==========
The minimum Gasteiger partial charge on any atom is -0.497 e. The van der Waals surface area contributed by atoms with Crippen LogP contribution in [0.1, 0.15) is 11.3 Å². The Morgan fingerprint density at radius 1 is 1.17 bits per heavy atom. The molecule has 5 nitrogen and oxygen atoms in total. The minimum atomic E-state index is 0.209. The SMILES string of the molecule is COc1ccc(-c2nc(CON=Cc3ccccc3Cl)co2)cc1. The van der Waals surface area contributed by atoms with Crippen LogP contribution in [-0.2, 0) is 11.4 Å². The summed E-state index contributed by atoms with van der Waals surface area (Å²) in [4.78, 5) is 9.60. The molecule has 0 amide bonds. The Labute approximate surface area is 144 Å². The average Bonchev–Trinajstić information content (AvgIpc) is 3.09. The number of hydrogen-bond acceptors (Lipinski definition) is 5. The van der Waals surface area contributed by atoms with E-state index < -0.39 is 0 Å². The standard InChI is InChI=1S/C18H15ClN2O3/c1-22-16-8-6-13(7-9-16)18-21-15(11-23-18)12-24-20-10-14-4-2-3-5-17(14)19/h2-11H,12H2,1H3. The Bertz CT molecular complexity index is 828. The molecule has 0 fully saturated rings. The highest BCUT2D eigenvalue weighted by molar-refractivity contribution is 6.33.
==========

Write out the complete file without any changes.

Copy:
The minimum Gasteiger partial charge on any atom is -0.497 e. The van der Waals surface area contributed by atoms with Crippen LogP contribution in [0.1, 0.15) is 11.3 Å². The Morgan fingerprint density at radius 1 is 1.17 bits per heavy atom. The molecule has 5 nitrogen and oxygen atoms in total. The minimum atomic E-state index is 0.209. The SMILES string of the molecule is COc1ccc(-c2nc(CON=Cc3ccccc3Cl)co2)cc1. The van der Waals surface area contributed by atoms with Crippen LogP contribution in [-0.2, 0) is 11.4 Å². The summed E-state index contributed by atoms with van der Waals surface area (Å²) in [4.78, 5) is 9.60. The molecule has 0 amide bonds. The Labute approximate surface area is 144 Å². The average Bonchev–Trinajstić information content (AvgIpc) is 3.09. The number of hydrogen-bond acceptors (Lipinski definition) is 5. The van der Waals surface area contributed by atoms with E-state index < -0.39 is 0 Å². The standard InChI is InChI=1S/C18H15ClN2O3/c1-22-16-8-6-13(7-9-16)18-21-15(11-23-18)12-24-20-10-14-4-2-3-5-17(14)19/h2-11H,12H2,1H3. The Bertz CT molecular complexity index is 828. The molecule has 0 fully saturated rings. The highest BCUT2D eigenvalue weighted by molar-refractivity contribution is 6.33.